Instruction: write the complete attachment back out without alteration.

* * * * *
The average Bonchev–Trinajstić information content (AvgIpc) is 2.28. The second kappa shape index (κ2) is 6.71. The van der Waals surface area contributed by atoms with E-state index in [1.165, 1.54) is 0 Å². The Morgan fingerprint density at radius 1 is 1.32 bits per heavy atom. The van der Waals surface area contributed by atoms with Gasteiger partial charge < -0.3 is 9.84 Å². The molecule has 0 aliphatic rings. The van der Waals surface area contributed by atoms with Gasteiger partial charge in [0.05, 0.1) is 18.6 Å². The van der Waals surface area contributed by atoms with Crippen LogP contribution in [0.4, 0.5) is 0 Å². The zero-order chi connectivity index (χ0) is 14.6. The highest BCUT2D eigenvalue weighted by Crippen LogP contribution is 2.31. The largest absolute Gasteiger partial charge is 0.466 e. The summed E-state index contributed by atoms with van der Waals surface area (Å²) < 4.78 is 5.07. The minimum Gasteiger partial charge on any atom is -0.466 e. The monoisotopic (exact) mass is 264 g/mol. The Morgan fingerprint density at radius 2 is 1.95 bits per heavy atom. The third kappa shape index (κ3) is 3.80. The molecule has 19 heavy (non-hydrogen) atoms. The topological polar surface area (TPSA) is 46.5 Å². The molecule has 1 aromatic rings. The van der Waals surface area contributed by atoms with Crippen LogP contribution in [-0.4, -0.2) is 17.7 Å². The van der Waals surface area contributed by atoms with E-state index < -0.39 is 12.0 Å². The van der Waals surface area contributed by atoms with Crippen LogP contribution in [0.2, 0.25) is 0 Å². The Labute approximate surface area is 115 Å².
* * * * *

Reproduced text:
The average Bonchev–Trinajstić information content (AvgIpc) is 2.28. The second kappa shape index (κ2) is 6.71. The van der Waals surface area contributed by atoms with E-state index in [1.165, 1.54) is 0 Å². The Morgan fingerprint density at radius 1 is 1.32 bits per heavy atom. The van der Waals surface area contributed by atoms with Gasteiger partial charge < -0.3 is 9.84 Å². The molecule has 0 aliphatic rings. The van der Waals surface area contributed by atoms with Gasteiger partial charge in [0.05, 0.1) is 18.6 Å². The van der Waals surface area contributed by atoms with Crippen LogP contribution in [0.4, 0.5) is 0 Å². The zero-order chi connectivity index (χ0) is 14.6. The highest BCUT2D eigenvalue weighted by Crippen LogP contribution is 2.31. The largest absolute Gasteiger partial charge is 0.466 e. The summed E-state index contributed by atoms with van der Waals surface area (Å²) < 4.78 is 5.07. The minimum Gasteiger partial charge on any atom is -0.466 e. The monoisotopic (exact) mass is 264 g/mol. The Morgan fingerprint density at radius 2 is 1.95 bits per heavy atom. The third kappa shape index (κ3) is 3.80. The molecule has 19 heavy (non-hydrogen) atoms. The topological polar surface area (TPSA) is 46.5 Å². The molecule has 1 aromatic rings. The van der Waals surface area contributed by atoms with Crippen LogP contribution in [-0.4, -0.2) is 17.7 Å². The van der Waals surface area contributed by atoms with E-state index < -0.39 is 12.0 Å². The van der Waals surface area contributed by atoms with Crippen LogP contribution in [0.2, 0.25) is 0 Å². The Labute approximate surface area is 115 Å².